Molten superalloy then is introduced into the mold M with the core assembly 10 therein using conventional casting techniques. The molten superalloy can be directionally solidified in the mold M about the core assembly 10 to form a columnar grain or single crystal airfoil casting. Alternately, the molten superalloy can be solidified to produce an equiaxed grain airfoil casting. The mold M is removed from the solidified casting using a mechanical knock-out operation followed by one or more known chemical leaching or mechanical grit blasting techniques. The core assembly 10 is selectively removed from the solidified airfoil casting by chemical leaching or other conventional core removal techniques. The spaces previously occupied by the core elements C1, C2, C3 comprise internal cooling air passages in the airfoil casting, while the superalloy in the spaces S1, S2 forms internal walls of the airfoil separating the cooling air passages.
The present invention is advantageous in that the ceramic core elements C1, C2, C3 can be formed with the interlocking locator features 10 a, 10 b by conventional injection or other molding techniques using appropriate ceramic slurries and in that prefiring of the core elements improves their dimensional integrity and permits their inspection prior to assembly to improve yield of acceptable ceramic core assemblies and reduces core assembly costs as a result.
It will be apparent to those skilled in the art that various modifications and variations can be made in the embodiments of the present invention described above without departing from the spirit and scope of the invention as set forth in the appended claims.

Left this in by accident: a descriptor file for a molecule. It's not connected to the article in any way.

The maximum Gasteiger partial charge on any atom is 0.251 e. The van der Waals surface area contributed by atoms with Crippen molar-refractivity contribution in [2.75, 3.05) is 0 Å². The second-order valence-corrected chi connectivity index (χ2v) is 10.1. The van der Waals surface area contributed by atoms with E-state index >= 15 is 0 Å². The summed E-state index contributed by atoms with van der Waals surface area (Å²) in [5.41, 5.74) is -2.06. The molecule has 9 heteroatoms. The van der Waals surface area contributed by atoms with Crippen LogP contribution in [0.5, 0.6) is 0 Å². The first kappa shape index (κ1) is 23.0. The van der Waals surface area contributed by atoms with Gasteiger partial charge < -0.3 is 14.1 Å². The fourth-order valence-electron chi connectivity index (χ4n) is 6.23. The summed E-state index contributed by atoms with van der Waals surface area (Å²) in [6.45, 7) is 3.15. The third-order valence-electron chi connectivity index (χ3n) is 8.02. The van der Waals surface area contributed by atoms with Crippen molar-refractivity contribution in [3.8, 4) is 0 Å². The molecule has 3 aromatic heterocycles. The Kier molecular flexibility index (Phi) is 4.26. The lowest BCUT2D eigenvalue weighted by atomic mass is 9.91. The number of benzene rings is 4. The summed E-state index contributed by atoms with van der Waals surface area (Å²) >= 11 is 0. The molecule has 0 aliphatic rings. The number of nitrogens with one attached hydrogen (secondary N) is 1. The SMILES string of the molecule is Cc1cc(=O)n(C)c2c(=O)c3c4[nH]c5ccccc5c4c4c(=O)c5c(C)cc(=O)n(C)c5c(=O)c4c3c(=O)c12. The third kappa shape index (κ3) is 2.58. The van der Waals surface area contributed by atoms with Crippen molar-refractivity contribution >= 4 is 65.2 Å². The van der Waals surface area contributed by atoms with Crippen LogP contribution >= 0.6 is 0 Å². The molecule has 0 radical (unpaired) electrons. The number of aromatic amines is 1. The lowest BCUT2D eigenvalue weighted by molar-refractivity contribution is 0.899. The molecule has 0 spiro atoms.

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|Citing Patent||Filing date||Publication date||Applicant||Title|
|US6347660||Jun 24, 1999||Feb 19, 2002||Howmet Research Corporation||Multipiece core assembly for cast airfoil|
|US6510887 *||Jun 16, 2000||Jan 28, 2003||Ngk Insulators, Ltd.||Method for producing casted body having thin portion|
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|US6626230||Oct 25, 2000||Sep 30, 2003||Howmet Research Corporation||Multi-wall core and process|
|US8915289 *||Mar 13, 2013||Dec 23, 2014||Howmet Corporation||Ceramic core with composite insert for casting airfoils|
|US8997836 *||Oct 21, 2014||Apr 7, 2015||Howmet Corporation||Ceramic core with composite insert for casting airfoils|
|US20090226703 *||Oct 9, 2008||Sep 10, 2009||Hong Fu Jin Precision Industry (Shenzhen) Co., Ltd.||Adhesive bonding assembly and method for making the same|
|US20130220571 *||Mar 13, 2013||Aug 29, 2013||Howment Corporation||Ceramic core with composite insert for casting airfoils|
|WO2005011969A1 *||Jul 28, 2004||Feb 10, 2005||Splendor Corporation||A mold for manufacturing the buffering cover|
|U.S. Classification||164/137, 164/28, 164/15, 164/369|
|International Classification||B22C9/10, F02C7/00, B22D27/04, B22C9/24, F01D5/18|
|Cooperative Classification||B22C9/103, B22C7/026|
|European Classification||B22C9/10B, B22C7/02B2|
|Mar 5, 1999||AS||Assignment|
Owner name: HOWMET RESEARCH CORPORATION, MICHIGAN
Free format text: ASSIGNMENT OF ASSIGNORS INTEREST;ASSIGNORS:SIKKENGA, WILLAIM E.;CACCAVALE, CHARLES F.;REEL/FRAME:009846/0799;SIGNING DATES FROM 19990201 TO 19990225
|Jun 29, 2004||FPAY||Fee payment|
Year of fee payment: 4
|Aug 8, 2008||FPAY||Fee payment|
Year of fee payment: 8
|Dec 16, 2010||AS||Assignment|
Effective date: 20100610
Free format text: CHANGE OF NAME;ASSIGNOR:HOWMET RESEARCH CORPORATION;REEL/FRAME:025502/0899
Owner name: HOWMET CORPORATION, OHIO
|Aug 7, 2012||FPAY||Fee payment|
Year of fee payment: 12